The only thing conspicuously lacking from Zapico’s graphic novel is Joyce’s text itself, and without examples, it might be difficult for some to understand his unique genius, and why Joyce was supported by mysterious benefactors and more established writers in the literary world. For those already familiar with Joyce’s writings, however, or those interested in the origins of those works, James Joyce: Portrait of a Dubliner is a brilliant companion.

PETER DABBENE (May 27, 2016)

Mandrake the Magician

The Hidden Kingdom of Murderers

Book Cover
Phil Davis
Lee Falk, illustrator
Titan Comics
Hardcover $39.99 (160pp)
Buy: Local Bookstore (IndieBound), Amazon

Titan Comics returns readers to the glory of classic Sunday comic strips with Mandrake the Magician: The Hidden Kingdom of Murderers, a beautiful hardcover reprinting full-color Sunday strips from 1935 to 1937.

The progenitor of many other super-magician characters who followed, Mandrake’s powers aren’t well-defined, with some effects explained as “hypnosis,” while others clearly violate the laws of physics and veer into the supernatural. But far from being a detriment, this only enhances the surreal, dreamlike quality of Falk’s work, as Mandrake encounters a kingdom of cutthroat murderers from around the world, a dimension where metal men and crystal men dominate their fleshly counterparts, a circus plagued by a series of misfortunes, and a strange land whose citizens live subject to the whims of its half-insane ruler.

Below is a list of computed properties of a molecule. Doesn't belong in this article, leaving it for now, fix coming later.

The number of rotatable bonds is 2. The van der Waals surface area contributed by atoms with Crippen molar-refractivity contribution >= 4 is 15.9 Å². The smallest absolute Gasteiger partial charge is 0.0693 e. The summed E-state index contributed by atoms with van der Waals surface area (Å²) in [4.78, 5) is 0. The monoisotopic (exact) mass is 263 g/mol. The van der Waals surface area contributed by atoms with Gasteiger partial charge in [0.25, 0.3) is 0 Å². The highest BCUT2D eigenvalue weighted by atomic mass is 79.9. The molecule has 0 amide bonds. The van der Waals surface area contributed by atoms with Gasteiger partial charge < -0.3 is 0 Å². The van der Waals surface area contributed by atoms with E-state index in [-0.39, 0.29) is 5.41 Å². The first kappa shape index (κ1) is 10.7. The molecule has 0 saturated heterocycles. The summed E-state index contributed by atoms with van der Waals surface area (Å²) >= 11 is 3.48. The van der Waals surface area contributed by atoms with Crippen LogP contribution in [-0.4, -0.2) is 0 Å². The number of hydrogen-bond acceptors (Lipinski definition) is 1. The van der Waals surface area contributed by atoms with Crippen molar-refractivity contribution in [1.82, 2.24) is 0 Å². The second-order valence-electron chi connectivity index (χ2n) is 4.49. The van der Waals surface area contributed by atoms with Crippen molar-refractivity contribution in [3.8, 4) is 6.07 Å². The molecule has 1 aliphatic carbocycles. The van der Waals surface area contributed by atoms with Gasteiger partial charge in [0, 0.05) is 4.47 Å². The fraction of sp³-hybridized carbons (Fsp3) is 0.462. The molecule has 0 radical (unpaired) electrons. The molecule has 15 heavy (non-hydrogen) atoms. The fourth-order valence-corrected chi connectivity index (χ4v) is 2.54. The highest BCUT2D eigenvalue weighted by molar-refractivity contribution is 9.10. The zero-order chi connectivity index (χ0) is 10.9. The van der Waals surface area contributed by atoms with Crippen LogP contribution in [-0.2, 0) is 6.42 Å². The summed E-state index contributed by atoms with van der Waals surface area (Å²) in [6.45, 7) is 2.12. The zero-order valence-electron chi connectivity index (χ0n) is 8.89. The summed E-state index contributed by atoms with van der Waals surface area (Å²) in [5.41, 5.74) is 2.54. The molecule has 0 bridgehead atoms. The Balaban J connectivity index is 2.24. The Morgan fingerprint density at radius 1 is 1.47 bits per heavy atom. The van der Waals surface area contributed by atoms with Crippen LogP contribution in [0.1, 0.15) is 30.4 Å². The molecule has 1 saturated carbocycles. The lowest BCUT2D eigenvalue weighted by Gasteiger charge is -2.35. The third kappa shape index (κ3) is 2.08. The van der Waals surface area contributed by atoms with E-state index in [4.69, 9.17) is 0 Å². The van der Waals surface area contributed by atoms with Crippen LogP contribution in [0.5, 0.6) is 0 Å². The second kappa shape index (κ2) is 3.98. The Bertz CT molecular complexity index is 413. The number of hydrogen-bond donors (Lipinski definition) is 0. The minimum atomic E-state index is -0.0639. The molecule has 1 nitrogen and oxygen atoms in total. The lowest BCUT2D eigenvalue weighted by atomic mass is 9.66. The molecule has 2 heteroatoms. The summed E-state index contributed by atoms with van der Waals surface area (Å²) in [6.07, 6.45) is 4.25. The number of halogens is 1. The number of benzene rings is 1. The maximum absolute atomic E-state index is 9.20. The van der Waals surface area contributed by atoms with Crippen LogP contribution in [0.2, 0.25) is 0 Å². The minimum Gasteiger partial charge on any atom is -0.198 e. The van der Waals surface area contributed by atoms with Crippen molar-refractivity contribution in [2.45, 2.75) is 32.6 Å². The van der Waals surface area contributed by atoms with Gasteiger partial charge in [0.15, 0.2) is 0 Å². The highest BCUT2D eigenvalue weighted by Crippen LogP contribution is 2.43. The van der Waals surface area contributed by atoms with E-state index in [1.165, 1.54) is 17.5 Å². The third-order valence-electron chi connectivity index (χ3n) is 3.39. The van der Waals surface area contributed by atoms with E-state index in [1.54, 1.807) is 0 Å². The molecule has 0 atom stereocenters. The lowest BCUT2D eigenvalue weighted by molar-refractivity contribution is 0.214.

Through it all, Mandrake is accompanied by Lothar, his muscular servant, as they meet and aid a series of wronged, put-upon men with beautiful daughters or sweethearts (often royalty of some kind). Though Lothar’s speech pattern and the role of women are bound to the mores of the 1930s, there is a nobility in Mandrake and a genuine friendship with Lothar that makes their stories immensely enjoyable, even to modern eyes. Lothar also frequently provides timely comic relief.

The strips are reprinted nicely, in a size large enough to appreciate Davis’s detailed artwork. With today’s Sunday comics often shrunk and shortened to save money, Mandrake the Magician: The Hidden Kingdom of Murderers is a welcome opportunity to enjoy a classic series in an ideal format.

PETER DABBENE (May 27, 2016)

Cruising through the Louvre

Book Cover
David Prudhomme
NBM Publishing
Hardcover $22.99 (80pp)
Buy: Local Bookstore (IndieBound), Amazon

NBM Publishing continues its popular and critically acclaimed “Louvre Collection” series of graphic novels with Cruising through the Louvre, an inventive offering by David Prudhomme. Other entries in the Louvre series have focused on particular art pieces, or the stories behind them; Prudhomme focuses instead on the people looking at the artwork. With an illustrated version of himself as guide, Prudhomme wryly observes that with rectangular frames everywhere in the museum, “It’s like I’m walking inside a giant comic book.”

Prudhomme illustrates the book in colored pencil, and the art is detailed and recognizable, the faces of the museum patrons amusing or affecting, as intended. While some of Prudhomme’s panels seem straightforward, with tourists taking snapshots or staring at a particular piece of art, others play with visual puns and echoes of real people next to statues or paintings that resemble them.

The highlight of the book comes when Prudhomme shows the crowd around the Mona Lisa—as viewed by the Mona Lisa. “And do people ever think about what she sees?” he asks.
The last two pages of the book offer factoids about the Louvre’s artwork: largest, smallest, oldest, along with demographic information about the visitors, and even a list of unclaimed items found in the museum. But first and foremost, Prudhomme’s book is exactly what its title indicates: a leisurely, illustrated stroll through the Louvre by someone who’s seen the art before and realizes that there’s much more to be found.

PETER DABBENE (May 27, 2016)

Peter Dabbene